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Can I run a business while bankrupt?

Whether you're a business owner or just an individual, bankruptcy is never something that should be taken lightly. But if you are running a business then you have people that rely on you, and the decision affects them as well as yourself. From employees to suppliers, bankruptcy can be far reaching.

But with running a business being the a main form of employment in some areas of the country, can you still run a business while being bankrupt?

What is Bankruptcy?

There are two ways in which you can go bankrupt - either:

  1. You declare yourself bankrupt because you can no longer pay your debtors;
  2. Or a company can apply to make you bankrupt.
    • If this happens you have no say over what is happening, but you have to owe at least £5,000 before any action can be taken.

However, bankruptcy isn't the only option and will have serious consequences.

So why should you consider going bankrupt?

  • It can relieve the pressure on you because creditors are no longer contacting you about a debt.
  • You get to keep some things such as household goods and a living allowance.
  • There are no longer any threats of court action.
  • Any money you owe is written off.

Are there disadvantages of become bankrupt?

  • You could be made to pay towards the debt for three years, depending on your income.
  • It's much harder to get credit.
  • Your credit rating will be affected for six years.
  • You may have to sell your home to clear your debt.
    • Some of your possessions may also be sold for the same reason, these will be things like your car and any luxury items.
  • Some jobs will not employ people who are bankrupt.
  • Your bankruptcy will be made public
    • You can ask for certain details to be omitted if you are afraid of personal repercussions.

Bankruptcy and Owning a Business

First things first, if you declare yourself bankrupt, you cannot be a company director of our own company or any others while the bankruptcy is undischarged. You are legally prohibited from managing, forming or promoting a limited company without first obtaining permission from a court.

What if you're already a company director for your own company?

This then depends on your individual circumstances and the nature of the company. For example, if you are the sole director, then the company will be liquidated and the Official Receiver takes over. Or the courts may appoint an insolvency practitioner.

There is the option to appoint another director to your company before declaring yourself bankrupt. This will avoid the company being wound up. However, you can have nothing to do with running the company and cannot be a director once you are bankrupt.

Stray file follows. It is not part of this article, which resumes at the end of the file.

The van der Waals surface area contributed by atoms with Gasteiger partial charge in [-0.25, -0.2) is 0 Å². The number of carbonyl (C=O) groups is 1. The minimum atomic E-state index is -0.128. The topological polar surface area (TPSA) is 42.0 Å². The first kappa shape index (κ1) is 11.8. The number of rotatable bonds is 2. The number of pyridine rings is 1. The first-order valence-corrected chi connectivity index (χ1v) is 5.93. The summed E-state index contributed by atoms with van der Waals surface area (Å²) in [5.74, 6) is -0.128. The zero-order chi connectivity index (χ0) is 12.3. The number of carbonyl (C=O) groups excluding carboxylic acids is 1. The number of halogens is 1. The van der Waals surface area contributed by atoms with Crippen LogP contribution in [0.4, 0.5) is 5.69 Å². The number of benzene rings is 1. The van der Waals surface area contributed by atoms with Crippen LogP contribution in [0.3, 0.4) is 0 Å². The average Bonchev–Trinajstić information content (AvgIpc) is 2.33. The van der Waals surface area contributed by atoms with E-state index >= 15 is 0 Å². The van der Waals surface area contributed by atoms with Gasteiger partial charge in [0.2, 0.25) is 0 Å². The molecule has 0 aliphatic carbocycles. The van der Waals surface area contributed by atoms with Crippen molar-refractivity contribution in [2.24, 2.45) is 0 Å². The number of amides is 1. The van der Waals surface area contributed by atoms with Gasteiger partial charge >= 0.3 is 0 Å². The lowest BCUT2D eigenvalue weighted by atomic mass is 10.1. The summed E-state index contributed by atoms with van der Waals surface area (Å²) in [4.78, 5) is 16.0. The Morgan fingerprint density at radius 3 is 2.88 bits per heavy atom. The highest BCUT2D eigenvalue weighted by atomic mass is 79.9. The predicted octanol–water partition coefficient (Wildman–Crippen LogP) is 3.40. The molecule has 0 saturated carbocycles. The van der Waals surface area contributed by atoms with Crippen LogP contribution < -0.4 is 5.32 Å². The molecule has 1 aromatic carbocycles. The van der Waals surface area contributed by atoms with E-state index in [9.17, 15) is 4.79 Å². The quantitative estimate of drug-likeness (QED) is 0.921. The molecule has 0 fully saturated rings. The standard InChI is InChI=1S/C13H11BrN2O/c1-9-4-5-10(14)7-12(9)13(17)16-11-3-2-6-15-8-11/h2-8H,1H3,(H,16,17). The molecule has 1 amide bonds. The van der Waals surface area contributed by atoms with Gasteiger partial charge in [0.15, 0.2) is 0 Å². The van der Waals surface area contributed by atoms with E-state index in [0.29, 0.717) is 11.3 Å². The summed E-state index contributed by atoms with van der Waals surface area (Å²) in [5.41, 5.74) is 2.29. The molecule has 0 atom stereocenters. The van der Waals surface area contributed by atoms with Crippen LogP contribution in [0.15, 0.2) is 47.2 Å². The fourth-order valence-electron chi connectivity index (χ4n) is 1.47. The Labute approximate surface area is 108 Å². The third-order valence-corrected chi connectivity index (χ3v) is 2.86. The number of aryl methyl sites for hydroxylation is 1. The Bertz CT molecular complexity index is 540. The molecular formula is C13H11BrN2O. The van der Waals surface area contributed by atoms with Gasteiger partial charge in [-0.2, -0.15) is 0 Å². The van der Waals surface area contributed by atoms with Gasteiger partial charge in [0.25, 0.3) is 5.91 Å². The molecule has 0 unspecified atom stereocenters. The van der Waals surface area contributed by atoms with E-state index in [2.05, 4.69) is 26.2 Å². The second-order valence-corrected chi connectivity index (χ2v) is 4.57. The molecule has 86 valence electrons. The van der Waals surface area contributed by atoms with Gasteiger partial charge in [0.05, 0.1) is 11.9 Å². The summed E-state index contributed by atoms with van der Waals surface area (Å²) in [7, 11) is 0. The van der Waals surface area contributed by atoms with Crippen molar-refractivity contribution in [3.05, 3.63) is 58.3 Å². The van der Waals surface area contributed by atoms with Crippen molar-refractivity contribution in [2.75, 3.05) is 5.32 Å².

If the company already has multiple directors, then you should just resign by using the Form TM01, available from Companies House.

If there's a director within the company who has declared bankruptcy but does not inform any of the other directors, there are steps you can take to remove them from the position. If they have less than 50% of the voting rights, they can just be removed via a motion from the other directors. If they have more than 50% then the situation needs to go to the Official Receiver for them to take any relevant legal action.

You are able to remain self-employed as a sole trader once declared bankrupt so long as you trade under your own name, or the name you used when declaring the bankruptcy.

Bankruptcy Alternatives

One commonly used alternative used is an Individual Voluntary Arrangement (IVA). This is a formal alternative where borrowers make a binding payment agreement with their creditors. This may involve paying a reduced monthly repayment over a fixed period of time in order to satisfy the debt, or it can mean re-negotiating and agreeing on a lower debt settlement figure.

This system has a greater flexibility than bankruptcy and allows a person to keep running their own company.

You can also try to negotiate with your creditors yourself. Many creditors will be willing to come to an arrangement for extended payment terms rather than see you go bankrupt and risk not having their money returned. This is a good reason to speak to your creditors as soon as you realise that you are running into financial difficulty.


When you're running your own company, bankruptcy is the last thing that you want to happen as it can lead to you resigning from your position. However, there are steps you can take to prevent it and alternative routes you can go down. Hopefully this post has made it a bit clearer as to what you can and cannot do once bankrupt, but we recommend that you seek legal advice before deciding on any course of action.

This post is for guidance only. All information is correct at the time of publishing and may be subject to change. We recommend that you seek legal advice before taking any action.

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